CAUSES OF BUSINESS CYCLES
Business Cycles may occur due to external causes or internal causes or a combination of both. The 2001 recession was preceded by an absolute mania in dot-com and technology stocks, while the 2007-09 recession followed a period of unprecedented speculation in the U.S. housing market.
Internal Causes: The Internal causes or endogenous factors which may lead to boom or bust are:
Fluctuations in Effective Demand: According to Keynes, fluctuations in economic activities are due to fluctuations in aggregate effective demand (Effective demand refers to the willingness and ability of consumers to purchase goods at different prices). In a free market economy, where maximization of profits is the aim of businesses, a higher level of aggregate demand will induce businessmen to produce more. As a result, there will be more output, income and employment. However, if aggregate demand outstrips aggregate supply, it causes inflation. As against this, if the aggregate demand is low, there will be lesser output, income and employment. Investors sell stocks, and buy safe-haven investments that traditionally do not lose value, such as bonds, gold and the U.S. dollar. As companies lay of workers, consumers lose their jobs and stop buying anything but necessities. That causes a downward spiral. The bust cycle eventually stops on its own when prices are so low that those investors that still have cash start buying again. However, this can take a long time, and even lead to a depression.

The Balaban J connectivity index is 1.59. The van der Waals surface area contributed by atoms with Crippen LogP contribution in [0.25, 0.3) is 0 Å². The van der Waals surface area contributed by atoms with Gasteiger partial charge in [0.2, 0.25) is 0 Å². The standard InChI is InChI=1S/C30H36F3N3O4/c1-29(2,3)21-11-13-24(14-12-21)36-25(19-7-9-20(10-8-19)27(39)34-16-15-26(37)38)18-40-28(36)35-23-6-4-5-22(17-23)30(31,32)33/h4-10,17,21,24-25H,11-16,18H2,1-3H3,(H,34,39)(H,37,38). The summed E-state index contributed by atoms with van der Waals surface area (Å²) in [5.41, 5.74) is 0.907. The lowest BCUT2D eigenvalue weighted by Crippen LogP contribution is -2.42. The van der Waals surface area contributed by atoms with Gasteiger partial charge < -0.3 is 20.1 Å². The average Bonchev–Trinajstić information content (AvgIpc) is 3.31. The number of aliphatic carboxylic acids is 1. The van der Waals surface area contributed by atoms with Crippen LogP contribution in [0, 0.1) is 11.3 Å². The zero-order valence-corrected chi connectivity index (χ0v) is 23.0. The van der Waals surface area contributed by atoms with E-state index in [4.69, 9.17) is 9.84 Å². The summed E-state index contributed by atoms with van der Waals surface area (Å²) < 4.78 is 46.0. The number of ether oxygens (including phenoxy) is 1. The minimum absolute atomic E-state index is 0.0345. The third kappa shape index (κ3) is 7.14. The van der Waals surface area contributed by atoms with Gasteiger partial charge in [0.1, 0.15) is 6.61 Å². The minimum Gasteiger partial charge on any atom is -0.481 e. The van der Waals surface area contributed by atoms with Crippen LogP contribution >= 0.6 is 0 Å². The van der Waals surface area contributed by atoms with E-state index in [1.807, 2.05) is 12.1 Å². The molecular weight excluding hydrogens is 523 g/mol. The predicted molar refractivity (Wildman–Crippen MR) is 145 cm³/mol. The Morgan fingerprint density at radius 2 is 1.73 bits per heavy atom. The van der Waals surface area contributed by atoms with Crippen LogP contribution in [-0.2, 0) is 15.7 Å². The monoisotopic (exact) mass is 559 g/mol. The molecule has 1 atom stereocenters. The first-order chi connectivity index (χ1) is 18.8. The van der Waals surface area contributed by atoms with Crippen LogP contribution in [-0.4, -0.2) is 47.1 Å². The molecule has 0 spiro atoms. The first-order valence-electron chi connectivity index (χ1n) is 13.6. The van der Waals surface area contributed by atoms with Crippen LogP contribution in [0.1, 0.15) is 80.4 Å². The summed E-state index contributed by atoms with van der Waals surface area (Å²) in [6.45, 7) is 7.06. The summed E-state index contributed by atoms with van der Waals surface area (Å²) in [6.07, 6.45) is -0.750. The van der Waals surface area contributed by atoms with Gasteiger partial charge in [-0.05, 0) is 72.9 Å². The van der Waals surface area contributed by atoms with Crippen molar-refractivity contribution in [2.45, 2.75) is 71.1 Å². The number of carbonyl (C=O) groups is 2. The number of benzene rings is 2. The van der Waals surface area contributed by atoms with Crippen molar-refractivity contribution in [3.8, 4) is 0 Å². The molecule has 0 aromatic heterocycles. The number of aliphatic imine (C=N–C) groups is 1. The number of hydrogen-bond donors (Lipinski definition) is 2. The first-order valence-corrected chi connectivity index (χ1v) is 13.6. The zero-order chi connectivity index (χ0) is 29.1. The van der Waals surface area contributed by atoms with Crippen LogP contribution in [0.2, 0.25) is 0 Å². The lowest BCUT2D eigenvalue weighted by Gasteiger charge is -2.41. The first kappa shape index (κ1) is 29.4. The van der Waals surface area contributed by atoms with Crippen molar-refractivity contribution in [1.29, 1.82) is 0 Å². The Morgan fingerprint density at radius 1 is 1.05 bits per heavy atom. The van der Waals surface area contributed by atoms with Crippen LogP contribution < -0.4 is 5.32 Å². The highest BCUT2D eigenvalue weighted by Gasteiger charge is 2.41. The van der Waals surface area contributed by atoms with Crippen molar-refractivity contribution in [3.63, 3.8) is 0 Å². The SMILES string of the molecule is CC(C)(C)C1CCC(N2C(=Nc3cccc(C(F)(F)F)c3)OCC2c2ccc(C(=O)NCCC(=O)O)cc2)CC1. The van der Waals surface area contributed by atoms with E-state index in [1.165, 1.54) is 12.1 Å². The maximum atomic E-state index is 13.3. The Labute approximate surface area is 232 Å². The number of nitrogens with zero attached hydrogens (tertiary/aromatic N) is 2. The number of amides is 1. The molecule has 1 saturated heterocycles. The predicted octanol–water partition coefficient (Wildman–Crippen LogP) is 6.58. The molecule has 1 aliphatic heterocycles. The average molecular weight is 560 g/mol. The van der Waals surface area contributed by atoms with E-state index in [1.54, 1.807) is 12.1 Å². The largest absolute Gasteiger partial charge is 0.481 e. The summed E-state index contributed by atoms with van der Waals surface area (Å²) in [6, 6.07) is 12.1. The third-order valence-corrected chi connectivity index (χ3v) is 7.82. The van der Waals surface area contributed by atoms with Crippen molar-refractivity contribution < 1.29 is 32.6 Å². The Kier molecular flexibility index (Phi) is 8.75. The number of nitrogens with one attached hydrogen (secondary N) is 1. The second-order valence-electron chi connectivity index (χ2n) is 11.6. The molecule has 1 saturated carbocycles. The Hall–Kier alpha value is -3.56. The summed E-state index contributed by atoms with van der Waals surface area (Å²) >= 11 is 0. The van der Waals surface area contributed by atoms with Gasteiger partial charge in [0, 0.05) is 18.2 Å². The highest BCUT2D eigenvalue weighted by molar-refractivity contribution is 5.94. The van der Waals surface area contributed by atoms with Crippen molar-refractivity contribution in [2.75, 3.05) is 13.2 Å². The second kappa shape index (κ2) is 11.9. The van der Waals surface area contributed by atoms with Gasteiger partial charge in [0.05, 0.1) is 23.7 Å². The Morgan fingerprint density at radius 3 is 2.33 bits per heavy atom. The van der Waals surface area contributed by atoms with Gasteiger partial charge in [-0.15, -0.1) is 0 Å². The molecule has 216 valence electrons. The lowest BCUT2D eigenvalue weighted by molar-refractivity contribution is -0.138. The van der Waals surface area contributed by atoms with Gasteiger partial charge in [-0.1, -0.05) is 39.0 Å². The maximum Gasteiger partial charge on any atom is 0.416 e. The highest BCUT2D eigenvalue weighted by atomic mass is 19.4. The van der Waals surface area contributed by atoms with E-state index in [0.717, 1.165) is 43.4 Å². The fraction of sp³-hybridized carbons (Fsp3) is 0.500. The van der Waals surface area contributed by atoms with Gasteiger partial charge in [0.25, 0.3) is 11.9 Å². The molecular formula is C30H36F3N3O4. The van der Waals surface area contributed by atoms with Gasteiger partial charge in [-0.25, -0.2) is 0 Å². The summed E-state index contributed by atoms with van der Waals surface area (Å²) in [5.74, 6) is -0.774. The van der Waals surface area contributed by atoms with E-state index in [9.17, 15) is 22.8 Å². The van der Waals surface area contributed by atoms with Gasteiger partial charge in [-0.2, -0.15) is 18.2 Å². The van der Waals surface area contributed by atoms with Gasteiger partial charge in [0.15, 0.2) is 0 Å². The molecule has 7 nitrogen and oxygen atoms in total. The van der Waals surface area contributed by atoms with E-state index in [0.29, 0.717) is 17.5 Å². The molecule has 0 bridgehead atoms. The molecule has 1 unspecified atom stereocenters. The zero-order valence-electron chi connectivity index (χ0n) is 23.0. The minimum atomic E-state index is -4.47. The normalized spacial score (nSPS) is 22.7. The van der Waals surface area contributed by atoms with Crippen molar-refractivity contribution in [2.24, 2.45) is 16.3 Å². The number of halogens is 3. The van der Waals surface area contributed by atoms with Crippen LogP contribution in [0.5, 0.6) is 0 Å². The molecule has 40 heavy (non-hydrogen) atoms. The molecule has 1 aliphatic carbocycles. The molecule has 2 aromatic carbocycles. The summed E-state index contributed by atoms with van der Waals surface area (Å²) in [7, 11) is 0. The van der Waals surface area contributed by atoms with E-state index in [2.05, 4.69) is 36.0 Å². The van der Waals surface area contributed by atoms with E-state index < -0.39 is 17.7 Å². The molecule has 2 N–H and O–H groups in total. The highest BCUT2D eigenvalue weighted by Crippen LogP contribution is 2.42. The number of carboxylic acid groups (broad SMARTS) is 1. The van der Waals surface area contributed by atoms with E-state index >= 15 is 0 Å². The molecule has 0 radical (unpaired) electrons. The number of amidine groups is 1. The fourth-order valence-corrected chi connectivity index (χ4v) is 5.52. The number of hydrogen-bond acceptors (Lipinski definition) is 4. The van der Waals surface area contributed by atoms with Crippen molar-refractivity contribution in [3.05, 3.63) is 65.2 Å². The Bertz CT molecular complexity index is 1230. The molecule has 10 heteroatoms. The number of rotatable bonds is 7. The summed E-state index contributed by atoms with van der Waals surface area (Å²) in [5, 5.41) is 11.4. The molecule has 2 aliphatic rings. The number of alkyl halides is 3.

The difference between exports and imports is the net foreign demand for goods and services. This is a component of the aggregate demand in the economy, and therefore variations in exports and imports can lead to business fluctuations as well. Thus, increase in aggregate effective demand causes conditions of expansion or boom and decrease in aggregate effective demand causes conditions of recession or depression. (You will study about these concepts in detail at Intermediate level in Economics for Finance.
Fluctuations in Investment: According to some economists, fluctuations in investments are the prime cause of business cycles. Investment spending is considered to be the most volatile component of the aggregate demand. Investments fluctuate quite often because of changes in the profit expectations of entrepreneurs. New inventions may cause entrepreneurs to increase investments in projects which are cost-efficient or more profit inducing. Or investment may rise when the rate of interest is low in the economy. Increases in investment shift the aggregate demand to the right, leading to an economic expansion. Decreases in investment have the opposite effect.